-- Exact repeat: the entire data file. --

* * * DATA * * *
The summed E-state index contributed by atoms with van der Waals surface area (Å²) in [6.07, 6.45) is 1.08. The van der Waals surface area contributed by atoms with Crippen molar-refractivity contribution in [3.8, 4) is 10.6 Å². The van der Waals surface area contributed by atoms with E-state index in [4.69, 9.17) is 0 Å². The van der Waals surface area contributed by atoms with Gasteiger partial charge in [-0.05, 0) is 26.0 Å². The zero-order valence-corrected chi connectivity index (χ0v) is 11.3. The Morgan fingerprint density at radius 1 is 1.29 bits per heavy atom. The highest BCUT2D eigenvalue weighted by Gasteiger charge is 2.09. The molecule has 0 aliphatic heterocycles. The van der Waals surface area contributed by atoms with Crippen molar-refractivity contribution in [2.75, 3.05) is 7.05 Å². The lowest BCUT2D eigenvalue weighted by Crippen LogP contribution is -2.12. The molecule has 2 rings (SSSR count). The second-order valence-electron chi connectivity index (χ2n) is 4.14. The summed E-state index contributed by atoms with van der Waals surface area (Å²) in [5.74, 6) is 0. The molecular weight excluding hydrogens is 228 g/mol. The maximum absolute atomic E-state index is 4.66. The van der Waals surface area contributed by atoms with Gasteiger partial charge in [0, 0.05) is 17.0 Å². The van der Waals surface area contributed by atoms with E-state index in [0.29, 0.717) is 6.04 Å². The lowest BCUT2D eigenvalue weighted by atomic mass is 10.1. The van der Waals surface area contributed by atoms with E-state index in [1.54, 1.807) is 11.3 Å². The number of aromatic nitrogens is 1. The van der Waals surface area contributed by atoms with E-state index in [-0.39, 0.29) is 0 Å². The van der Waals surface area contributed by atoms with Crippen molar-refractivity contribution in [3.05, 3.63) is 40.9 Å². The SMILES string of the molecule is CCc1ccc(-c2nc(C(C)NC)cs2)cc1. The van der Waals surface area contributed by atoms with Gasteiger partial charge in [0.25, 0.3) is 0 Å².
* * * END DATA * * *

The summed E-state index contributed by atoms with van der Waals surface area (Å²) in [6.07, 6.45) is 1.08. The van der Waals surface area contributed by atoms with Crippen molar-refractivity contribution in [3.8, 4) is 10.6 Å². The van der Waals surface area contributed by atoms with E-state index in [4.69, 9.17) is 0 Å². The van der Waals surface area contributed by atoms with Gasteiger partial charge in [-0.05, 0) is 26.0 Å². The zero-order valence-corrected chi connectivity index (χ0v) is 11.3. The Morgan fingerprint density at radius 1 is 1.29 bits per heavy atom. The highest BCUT2D eigenvalue weighted by Gasteiger charge is 2.09. The molecule has 0 aliphatic heterocycles. The van der Waals surface area contributed by atoms with Crippen molar-refractivity contribution in [2.75, 3.05) is 7.05 Å². The lowest BCUT2D eigenvalue weighted by Crippen LogP contribution is -2.12. The molecule has 2 rings (SSSR count). The second-order valence-electron chi connectivity index (χ2n) is 4.14. The summed E-state index contributed by atoms with van der Waals surface area (Å²) in [5.74, 6) is 0. The molecular weight excluding hydrogens is 228 g/mol. The maximum absolute atomic E-state index is 4.66. The van der Waals surface area contributed by atoms with Gasteiger partial charge in [0, 0.05) is 17.0 Å². The van der Waals surface area contributed by atoms with E-state index in [0.29, 0.717) is 6.04 Å². The lowest BCUT2D eigenvalue weighted by atomic mass is 10.1. The van der Waals surface area contributed by atoms with E-state index in [1.54, 1.807) is 11.3 Å². The number of aromatic nitrogens is 1. The van der Waals surface area contributed by atoms with E-state index in [-0.39, 0.29) is 0 Å². The van der Waals surface area contributed by atoms with Crippen molar-refractivity contribution in [3.05, 3.63) is 40.9 Å². The SMILES string of the molecule is CCc1ccc(-c2nc(C(C)NC)cs2)cc1. The van der Waals surface area contributed by atoms with Gasteiger partial charge in [0.25, 0.3) is 0 Å².